The Cambridge Companion to Wordsworth
Professor of English Stephen Gill, Stephen Gill, Stephen Charles Gill, Stephen J. Gill, Gill Stephen
Cambridge University Press, 12. jun. 2003 - 295 sider
The Cambridge Companion to Wordsworth provides a wide-ranging account of one of the most famous Romantic poets. Specially commissioned essays cover all the important aspects of this multi-faceted writer; the volume examines his poetic achievement with a chapter on poetic craft, other chapters focus on the origin of his poetry and on the challenges it presented and continues to present. The volume ensures that students will be grounded in the history of Wordsworth's career and his critical reception.
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Wordsworth the shape of the poetic career
Wordsworths poetry to 1798
Poetry 17981807 Lyrical Ballads and Poems in Two Volumes
The noble living and then noble dead community in The Prelude
Wordsworth and The Recluse
Wordsworth and the meaning of taste
Gender and domesticity
The philosophic poet
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American Biographia blank verse Borderers Cambridge Companion claim Coleridge's composition Cornell Wordsworth critical death divine domestic Dorothy Wordsworth Dove Cottage early edited emotion English epic epitaph essay Excursion experience feeling France French Revolution Godwin Goslar heart Home at Grasmere human idea imagination important individual Ithaca Jared Curtis John Jonathan Wordsworth Keats Lake District language later Léonard Bourdon letter lines literary living London Lyrical Ballads M. H. Abrams metre Milton mind moral narrative Oxford passion philosophical poem poem's poet poet's poetic craft political Preface to Lyrical Prel Prelude Prose published radical readers Recluse revised revolutionary Romantic Romanticism Ruined Cottage Rydal Mount Salisbury Plain seems sense social sonnet spirit STCL Stephen Gill Stephen Parrish sublime textual things thought Tintern Abbey tion Tour tradition University Press Victorian vision vols volume William Wordsworth words Wordsworth and Coleridge Wordsworth wrote Wordsworth's poetry Wordsworthian writing written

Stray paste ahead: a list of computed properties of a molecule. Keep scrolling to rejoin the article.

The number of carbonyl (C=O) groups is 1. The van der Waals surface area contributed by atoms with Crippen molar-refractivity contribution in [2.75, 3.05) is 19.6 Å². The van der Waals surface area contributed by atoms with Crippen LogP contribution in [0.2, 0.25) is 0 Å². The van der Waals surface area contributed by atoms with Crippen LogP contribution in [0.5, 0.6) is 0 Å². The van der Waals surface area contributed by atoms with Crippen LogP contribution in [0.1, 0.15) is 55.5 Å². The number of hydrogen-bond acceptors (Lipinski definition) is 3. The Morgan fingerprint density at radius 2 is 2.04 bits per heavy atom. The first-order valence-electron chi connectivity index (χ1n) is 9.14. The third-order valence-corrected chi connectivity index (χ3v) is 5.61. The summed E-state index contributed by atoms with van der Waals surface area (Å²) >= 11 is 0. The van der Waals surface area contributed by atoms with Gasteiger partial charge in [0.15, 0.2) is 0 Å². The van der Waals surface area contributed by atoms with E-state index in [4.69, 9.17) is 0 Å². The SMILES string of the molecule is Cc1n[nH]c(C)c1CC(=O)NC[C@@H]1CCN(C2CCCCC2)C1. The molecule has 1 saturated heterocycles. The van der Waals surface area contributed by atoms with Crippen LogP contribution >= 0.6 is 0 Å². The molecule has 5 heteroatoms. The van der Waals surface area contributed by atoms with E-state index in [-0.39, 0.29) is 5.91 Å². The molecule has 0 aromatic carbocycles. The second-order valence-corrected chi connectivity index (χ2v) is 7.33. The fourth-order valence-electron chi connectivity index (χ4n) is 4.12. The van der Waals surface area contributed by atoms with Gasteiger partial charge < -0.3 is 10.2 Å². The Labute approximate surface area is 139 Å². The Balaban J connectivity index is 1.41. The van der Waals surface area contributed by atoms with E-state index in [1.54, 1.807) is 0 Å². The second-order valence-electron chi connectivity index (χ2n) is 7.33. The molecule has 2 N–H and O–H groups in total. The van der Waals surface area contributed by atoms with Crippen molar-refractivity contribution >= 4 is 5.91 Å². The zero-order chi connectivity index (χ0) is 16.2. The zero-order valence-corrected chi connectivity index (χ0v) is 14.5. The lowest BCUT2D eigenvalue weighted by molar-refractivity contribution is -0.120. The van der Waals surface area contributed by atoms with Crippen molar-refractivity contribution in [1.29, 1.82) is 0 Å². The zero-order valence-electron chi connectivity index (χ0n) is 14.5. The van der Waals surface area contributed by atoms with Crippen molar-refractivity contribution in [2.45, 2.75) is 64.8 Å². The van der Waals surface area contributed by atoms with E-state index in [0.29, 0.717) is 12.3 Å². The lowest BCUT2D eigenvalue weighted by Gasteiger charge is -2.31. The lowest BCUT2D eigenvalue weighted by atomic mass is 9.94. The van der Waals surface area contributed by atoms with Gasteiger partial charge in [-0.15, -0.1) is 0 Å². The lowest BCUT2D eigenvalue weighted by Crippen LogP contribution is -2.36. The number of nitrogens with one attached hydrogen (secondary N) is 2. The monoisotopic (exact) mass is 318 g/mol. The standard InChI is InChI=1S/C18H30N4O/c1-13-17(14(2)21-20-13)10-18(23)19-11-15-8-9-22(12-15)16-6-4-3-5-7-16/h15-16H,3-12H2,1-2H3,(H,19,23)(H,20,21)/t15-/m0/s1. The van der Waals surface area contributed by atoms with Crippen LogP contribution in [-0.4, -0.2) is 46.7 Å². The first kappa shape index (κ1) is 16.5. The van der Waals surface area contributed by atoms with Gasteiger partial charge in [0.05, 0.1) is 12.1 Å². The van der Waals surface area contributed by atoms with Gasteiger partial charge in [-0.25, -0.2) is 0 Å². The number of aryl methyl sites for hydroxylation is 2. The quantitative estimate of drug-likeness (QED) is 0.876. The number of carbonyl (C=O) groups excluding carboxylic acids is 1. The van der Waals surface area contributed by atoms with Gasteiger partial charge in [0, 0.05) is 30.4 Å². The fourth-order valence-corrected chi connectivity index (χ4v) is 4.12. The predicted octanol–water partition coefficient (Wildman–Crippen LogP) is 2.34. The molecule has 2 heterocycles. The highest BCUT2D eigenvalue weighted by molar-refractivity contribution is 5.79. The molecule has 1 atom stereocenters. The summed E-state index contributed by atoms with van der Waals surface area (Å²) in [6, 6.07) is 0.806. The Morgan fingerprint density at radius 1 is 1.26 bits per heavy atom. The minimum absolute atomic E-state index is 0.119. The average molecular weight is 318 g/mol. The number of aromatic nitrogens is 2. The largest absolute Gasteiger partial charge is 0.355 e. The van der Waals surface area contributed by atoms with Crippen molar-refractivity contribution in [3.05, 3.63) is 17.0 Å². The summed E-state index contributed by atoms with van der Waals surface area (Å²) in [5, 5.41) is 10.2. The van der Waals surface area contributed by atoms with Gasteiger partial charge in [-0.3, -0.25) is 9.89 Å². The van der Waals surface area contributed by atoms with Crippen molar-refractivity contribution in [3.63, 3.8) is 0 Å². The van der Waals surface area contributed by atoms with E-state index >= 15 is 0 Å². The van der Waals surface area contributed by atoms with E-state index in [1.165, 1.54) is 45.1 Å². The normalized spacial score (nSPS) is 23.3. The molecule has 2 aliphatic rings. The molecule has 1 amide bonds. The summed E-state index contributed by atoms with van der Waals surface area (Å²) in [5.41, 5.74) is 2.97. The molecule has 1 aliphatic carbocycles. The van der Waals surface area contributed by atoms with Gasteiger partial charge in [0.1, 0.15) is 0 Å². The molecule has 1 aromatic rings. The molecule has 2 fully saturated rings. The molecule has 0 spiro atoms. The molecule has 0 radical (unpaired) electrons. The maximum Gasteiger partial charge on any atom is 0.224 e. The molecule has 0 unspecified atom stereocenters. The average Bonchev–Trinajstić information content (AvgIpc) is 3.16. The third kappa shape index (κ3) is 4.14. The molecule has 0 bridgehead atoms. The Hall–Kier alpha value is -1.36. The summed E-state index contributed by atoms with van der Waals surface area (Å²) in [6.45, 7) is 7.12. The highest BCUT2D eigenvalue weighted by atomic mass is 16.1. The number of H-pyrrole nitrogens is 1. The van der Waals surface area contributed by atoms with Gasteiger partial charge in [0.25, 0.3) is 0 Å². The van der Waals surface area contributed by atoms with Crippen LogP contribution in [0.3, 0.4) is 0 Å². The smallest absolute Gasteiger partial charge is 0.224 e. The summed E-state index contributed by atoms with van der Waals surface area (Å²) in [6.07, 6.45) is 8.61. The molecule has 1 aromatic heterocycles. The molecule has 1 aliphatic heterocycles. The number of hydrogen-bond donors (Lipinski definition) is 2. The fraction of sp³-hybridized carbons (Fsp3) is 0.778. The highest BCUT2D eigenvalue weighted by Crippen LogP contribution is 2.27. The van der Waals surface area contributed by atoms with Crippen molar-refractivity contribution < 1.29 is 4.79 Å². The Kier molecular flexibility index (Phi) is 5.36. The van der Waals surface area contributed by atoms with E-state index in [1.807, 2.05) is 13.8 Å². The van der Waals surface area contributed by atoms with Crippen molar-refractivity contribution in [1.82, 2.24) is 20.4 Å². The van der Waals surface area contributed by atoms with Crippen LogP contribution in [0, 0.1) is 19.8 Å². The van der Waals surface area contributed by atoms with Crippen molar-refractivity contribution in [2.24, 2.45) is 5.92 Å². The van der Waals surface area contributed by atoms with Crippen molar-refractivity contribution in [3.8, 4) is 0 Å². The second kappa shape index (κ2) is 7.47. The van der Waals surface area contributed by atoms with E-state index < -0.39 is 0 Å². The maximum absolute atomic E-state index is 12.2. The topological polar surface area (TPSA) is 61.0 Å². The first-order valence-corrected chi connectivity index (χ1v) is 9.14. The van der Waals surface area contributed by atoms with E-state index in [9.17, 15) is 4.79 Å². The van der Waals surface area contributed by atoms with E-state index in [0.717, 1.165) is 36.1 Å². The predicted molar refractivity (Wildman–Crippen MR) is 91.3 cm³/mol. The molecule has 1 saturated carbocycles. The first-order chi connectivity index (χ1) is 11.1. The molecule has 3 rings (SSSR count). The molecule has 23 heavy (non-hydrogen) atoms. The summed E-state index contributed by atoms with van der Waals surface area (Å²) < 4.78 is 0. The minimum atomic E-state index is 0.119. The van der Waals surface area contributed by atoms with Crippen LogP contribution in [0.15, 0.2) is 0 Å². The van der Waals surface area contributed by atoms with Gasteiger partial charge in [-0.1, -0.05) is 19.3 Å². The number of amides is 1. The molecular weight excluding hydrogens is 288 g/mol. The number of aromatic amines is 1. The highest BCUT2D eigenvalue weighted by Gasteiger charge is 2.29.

Side xvi - The man of science seeks truth as a remote and unknown benefactor ; he cherishes and loves it in his solitude : the poet, singing a song in which all human beings join with him, rejoices in the presence of truth as our visible friend and hourly companion. Poetry is the breath and finer spirit of all knowledge ; it is the impassioned expression which is in the countenance of all Science.
Side 3 - Wordsworth, on the other hand, was to propose to himself as his object, to give the charm of novelty to things of every day, and to excite a feeling analogous to the supernatural, by awakening the mind's attention from the lethargy of custom, and directing it to the loveliness and the wonders of the world before us...
Side xvii - The appropriate business of poetry, (which, nevertheless, if genuine, is as permanent as pure science,) her appropriate employment, her privilege and her duty, is to treat of things not as they are, but as they appear; not as they exist in themselves, but as they seem to exist to the senses, and to the passions.